A Lesson on Human Suffering from a Kibbutz

Flies will feast on human remnants long after the bodies have been removed. They hover like vultures, the last witnesses to death.

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I never get used to seeing them. Or the distinct smell of death. It conjures up an image of a crematorium—or a slaughterhouse.

I saw—and smelled the burnt taste of death—the aftermath of Bucha, where Russians slaughtered Ukrainian civilians on the outskirts of Kyiv. I witnessed the aftermath of massacres of civilians carried out by al-Qaeda forces in Baghdad.

But nothing quite prepared me for Kfar Aza, a kibbutz in southern Israel that had the beauty of the most imaginable oasis—palm trees, colorful flowers and plants, a flowing breeze. The dichotomy of seeing that beauty and the familiar visuals, carnage, smells, flies of a massacre site were overwhelming.

Even several months after October 7, the smell of death lingers, especially inside the squat and otherwise plain-looking houses where civilians were slain, many of them in their sleep.

Strolling through the kibbutz, I noticed markings on all the homes familiar to anyone who has fought in a war zone. These were signs notifying a house has been cleared.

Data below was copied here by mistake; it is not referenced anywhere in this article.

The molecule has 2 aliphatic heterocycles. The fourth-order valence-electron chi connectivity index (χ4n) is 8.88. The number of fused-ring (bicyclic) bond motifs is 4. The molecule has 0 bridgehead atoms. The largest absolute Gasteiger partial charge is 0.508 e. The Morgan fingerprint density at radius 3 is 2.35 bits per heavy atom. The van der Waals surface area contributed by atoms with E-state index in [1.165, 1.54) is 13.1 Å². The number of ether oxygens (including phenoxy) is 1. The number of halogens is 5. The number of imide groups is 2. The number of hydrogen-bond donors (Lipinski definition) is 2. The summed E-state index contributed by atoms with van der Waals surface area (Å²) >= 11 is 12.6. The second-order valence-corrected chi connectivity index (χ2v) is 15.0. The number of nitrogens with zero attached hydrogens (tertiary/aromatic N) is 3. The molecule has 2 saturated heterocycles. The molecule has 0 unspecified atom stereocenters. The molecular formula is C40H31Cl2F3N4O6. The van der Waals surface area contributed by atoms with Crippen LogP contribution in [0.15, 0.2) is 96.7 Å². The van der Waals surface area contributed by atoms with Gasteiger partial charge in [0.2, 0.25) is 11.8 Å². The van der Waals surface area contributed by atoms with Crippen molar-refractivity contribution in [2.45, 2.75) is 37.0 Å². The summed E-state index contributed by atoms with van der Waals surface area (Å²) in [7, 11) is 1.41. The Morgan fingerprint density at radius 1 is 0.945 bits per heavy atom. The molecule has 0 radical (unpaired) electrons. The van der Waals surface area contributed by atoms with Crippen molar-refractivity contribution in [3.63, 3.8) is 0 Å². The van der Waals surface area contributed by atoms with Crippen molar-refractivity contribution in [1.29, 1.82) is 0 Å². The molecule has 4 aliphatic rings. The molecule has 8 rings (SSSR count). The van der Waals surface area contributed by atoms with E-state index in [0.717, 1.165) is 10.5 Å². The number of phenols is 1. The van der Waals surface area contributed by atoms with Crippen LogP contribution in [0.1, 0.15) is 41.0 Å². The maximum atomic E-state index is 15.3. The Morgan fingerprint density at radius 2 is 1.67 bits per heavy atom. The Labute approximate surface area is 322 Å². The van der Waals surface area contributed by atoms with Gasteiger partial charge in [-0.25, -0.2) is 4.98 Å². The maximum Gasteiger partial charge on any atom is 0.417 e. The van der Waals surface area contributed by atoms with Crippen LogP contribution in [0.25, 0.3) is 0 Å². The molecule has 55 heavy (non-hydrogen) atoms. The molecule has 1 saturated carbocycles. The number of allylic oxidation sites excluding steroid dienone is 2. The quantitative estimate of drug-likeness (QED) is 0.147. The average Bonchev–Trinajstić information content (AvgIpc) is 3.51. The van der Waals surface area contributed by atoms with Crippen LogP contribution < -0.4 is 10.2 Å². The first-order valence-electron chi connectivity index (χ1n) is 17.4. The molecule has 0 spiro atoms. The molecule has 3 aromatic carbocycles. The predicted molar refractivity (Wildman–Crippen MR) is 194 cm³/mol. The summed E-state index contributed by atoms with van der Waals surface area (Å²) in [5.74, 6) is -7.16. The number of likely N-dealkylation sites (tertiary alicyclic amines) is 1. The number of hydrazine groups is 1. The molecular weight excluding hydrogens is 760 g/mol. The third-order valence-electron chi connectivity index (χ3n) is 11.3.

But I also spied a circle with a dot in it—like the Target logo. I was told it is the Israeli Defense Forces (IDF) sign for a civilian body still present in the house.

I saw circles with a dot almost everywhere I looked.

Kfar Aza was the site of a pre-planned, pre-meditated slaughter of an entire village. It was not, as I had seen in the dumpsters of social media, civilians accidentally caught in Hamas’ crossfire, as they attacked military sites.

At the U.S. Army’s elite Ranger School, I taught soldiers how to conduct sophisticated raids and pull off ambushes with clock-like precision. What I saw at Kfar Aza was a highly planned and executed attack. 

The first Hamas terrorists arrived by paraglider. A few dozen at first, then more, quickly moved to seal the village’s perimeter. Snipers moved to support by fire positions on key high ground to cut the armory in the village off from the men in the village.

Another platoon of Hamas fighters edged their way deeper into Israel to establish ambushes along key roads to Kfar Aza where any outside military support would come. 

They acted methodically and with a level of care that would make any commander envious. They planted anti-tank and anti-personnel mines to established a deliberate defense of the village’s perimeter. They brought pint-size medical kits to care for their wounded, including morphine. They packed their own food—dates and figs, mostly.

Read More: Israel’s Bitter Lessons From the Hamas War

Once isolated, they went house to house, methodically killing, mutilating, and kidnapping. Their tools were the familiar stuff of asymmetric warzones: AK-47s, rocket-propelled grenades (RPGs), a variety of grenades, kidnapping kits of plastic flex cuffs. They even had specially designed incendiary grenades (to burn houses).Less familiar to modern warzones was the large butcher knives they left behind.